Discover Turtles Sri Lanka

On the south coast, Kosgoda, Kandakuliya and Rekawa are the three main sites where turtles, a protected species in Sri Lanka, have come to hatch since 1971. The Kosgoda Turtle Hatchery sanctuary was created to protect this endangered species. The eggs are collected and immediately buried in a sandy compound that offers protection from birds, crabs and humans, thanks to some netting. There are 8 varieties of turtle in the world, five of which can be found here: parrot, green, loggerhead, crocodile and leatherback. All turtles lay 105 eggs six times a year and the incubation period lasts 48 days. The turtles are kept for a 3-day period to let their navel close and prevent them from being eaten by fishes and crabs. In this turtle hatchery you will be able to admire the regular lodgers, such as albino turtles (very rare), two blind turtles and a turtle with no fins. These will never be let out as they would not be able to survive in the sea. Some sick turtles are also treated here before being set free. The tsunami in 2004 swept away all the eggs and turtles, but the sanctuary has been rebuilt thanks to donations. Show your support by giving a tip to the guide who takes you on a tour of the hatchery, since the visit is free.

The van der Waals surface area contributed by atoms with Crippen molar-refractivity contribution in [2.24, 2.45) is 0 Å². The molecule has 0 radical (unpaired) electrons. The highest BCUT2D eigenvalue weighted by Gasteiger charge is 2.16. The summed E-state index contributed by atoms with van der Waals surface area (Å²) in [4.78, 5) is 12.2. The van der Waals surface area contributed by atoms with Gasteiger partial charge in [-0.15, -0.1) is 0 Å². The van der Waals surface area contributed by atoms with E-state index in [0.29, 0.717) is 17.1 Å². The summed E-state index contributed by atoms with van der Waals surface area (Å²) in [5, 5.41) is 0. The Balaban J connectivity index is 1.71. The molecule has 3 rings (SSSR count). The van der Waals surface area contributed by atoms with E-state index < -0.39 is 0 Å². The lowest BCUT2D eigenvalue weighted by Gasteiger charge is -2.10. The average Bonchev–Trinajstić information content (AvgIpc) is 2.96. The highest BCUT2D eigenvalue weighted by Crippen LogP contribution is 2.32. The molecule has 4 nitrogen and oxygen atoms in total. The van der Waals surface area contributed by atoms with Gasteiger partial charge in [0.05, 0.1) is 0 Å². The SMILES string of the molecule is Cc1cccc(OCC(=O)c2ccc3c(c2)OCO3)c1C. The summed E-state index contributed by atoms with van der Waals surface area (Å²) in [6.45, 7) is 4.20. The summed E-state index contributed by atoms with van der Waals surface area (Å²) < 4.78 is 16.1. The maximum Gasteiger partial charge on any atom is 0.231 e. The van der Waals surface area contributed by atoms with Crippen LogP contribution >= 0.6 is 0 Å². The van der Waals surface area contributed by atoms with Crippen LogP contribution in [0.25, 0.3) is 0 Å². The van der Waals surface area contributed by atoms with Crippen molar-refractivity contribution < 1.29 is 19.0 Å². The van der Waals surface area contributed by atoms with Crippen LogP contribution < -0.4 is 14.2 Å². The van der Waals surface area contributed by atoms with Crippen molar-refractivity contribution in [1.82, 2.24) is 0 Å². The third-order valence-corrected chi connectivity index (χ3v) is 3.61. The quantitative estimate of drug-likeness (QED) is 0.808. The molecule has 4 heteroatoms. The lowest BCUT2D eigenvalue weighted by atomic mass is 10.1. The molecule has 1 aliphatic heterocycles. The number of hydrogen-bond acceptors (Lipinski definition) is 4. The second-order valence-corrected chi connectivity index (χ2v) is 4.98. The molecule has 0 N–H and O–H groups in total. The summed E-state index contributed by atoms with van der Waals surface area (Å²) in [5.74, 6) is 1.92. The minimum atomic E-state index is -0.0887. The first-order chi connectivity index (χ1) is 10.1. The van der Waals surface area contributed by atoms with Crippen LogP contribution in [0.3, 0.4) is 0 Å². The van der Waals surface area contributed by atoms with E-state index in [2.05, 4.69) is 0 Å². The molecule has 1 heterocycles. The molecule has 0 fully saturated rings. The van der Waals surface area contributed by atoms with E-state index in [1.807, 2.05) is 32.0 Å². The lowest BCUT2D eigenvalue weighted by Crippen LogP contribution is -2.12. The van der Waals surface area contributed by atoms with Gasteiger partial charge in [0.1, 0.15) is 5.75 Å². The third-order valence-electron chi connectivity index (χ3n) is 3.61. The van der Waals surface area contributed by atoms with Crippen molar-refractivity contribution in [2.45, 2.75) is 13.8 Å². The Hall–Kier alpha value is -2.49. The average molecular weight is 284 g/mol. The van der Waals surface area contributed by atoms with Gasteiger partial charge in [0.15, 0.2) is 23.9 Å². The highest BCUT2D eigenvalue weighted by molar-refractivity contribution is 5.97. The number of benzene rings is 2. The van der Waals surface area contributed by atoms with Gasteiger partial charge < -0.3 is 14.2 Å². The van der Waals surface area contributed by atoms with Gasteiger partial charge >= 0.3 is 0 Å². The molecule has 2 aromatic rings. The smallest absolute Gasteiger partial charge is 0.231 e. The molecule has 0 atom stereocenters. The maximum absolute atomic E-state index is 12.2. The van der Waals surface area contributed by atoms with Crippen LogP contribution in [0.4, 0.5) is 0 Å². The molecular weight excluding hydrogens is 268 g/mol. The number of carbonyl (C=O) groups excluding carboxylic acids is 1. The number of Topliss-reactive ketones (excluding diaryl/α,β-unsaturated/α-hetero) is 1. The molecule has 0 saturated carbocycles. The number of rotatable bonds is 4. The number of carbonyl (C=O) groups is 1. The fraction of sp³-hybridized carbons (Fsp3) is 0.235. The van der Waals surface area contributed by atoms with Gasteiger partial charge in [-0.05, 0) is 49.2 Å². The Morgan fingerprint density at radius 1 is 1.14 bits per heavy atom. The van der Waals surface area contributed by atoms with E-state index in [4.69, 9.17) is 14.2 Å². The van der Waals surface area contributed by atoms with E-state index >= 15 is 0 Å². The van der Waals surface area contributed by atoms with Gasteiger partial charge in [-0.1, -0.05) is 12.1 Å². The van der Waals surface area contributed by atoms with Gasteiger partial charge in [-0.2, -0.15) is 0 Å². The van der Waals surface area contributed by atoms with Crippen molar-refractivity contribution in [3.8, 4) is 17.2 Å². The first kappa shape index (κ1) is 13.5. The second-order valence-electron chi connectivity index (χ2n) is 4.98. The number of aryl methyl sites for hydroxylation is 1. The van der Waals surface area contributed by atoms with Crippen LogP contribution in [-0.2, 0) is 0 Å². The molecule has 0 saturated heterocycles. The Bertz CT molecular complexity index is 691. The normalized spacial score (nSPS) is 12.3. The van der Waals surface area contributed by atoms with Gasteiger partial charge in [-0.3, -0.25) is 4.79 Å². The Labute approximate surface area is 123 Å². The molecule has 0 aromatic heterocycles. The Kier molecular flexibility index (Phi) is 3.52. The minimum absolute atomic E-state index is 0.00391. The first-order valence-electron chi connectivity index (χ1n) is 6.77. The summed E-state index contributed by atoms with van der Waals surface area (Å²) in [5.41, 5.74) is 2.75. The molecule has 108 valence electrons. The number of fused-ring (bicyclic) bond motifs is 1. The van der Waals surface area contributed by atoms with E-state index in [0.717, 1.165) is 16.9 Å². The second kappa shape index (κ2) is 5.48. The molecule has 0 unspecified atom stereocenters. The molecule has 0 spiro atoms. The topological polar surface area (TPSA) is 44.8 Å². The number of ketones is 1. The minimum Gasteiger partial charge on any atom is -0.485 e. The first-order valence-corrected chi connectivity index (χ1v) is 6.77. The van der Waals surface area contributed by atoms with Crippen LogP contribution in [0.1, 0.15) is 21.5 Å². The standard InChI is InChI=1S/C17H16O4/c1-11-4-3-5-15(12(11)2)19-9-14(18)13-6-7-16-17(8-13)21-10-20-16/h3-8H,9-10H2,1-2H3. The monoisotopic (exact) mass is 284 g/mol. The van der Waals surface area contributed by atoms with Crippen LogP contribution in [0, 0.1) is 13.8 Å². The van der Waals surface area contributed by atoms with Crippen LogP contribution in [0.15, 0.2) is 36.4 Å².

• Turtles , The Kosgoda Turtle Hatchery, Sri Lanka , Sri Lanka
    The Kosgoda Turtle Hatchery, Sri Lanka

    The hatchery protect turtles from poachers. Turtles can thus lay their eggs safely

    © ZoonarFrank Waberf / age fotostock
  • Turtles , Scuba diving , Sri Lanka
    Scuba diving

    Scuba diver over a Hawksbill Turtle and an Angelfish.

    © Stuart Westmorland / age fotostock
  • Turtles , Turtle , Sri Lanka
    Turtle

    Turtles breathe air and do not lay eggs underwater, although many species live in or around water.

    © Ivan / age fotostock
  • Turtles , Sea turtle , Sri Lanka
    Sea turtle

    The largest turtles are aquatic.

    © Ivan / age fotostock
  • Turtles , Turtle amongst coral , Sri Lanka
    Turtle amongst coral

    The upper shell of the turtle is called the carapace, while the lower shell that encases the belly is called the plastron.

    © WaterFrame / age fotostock
  • Turtles , Turtle in the ocean , Sri Lanka
    Turtle in the ocean

    The earliest known turtles date back 215 million years.

    © ZoonarFrank Waberf / age fotostock
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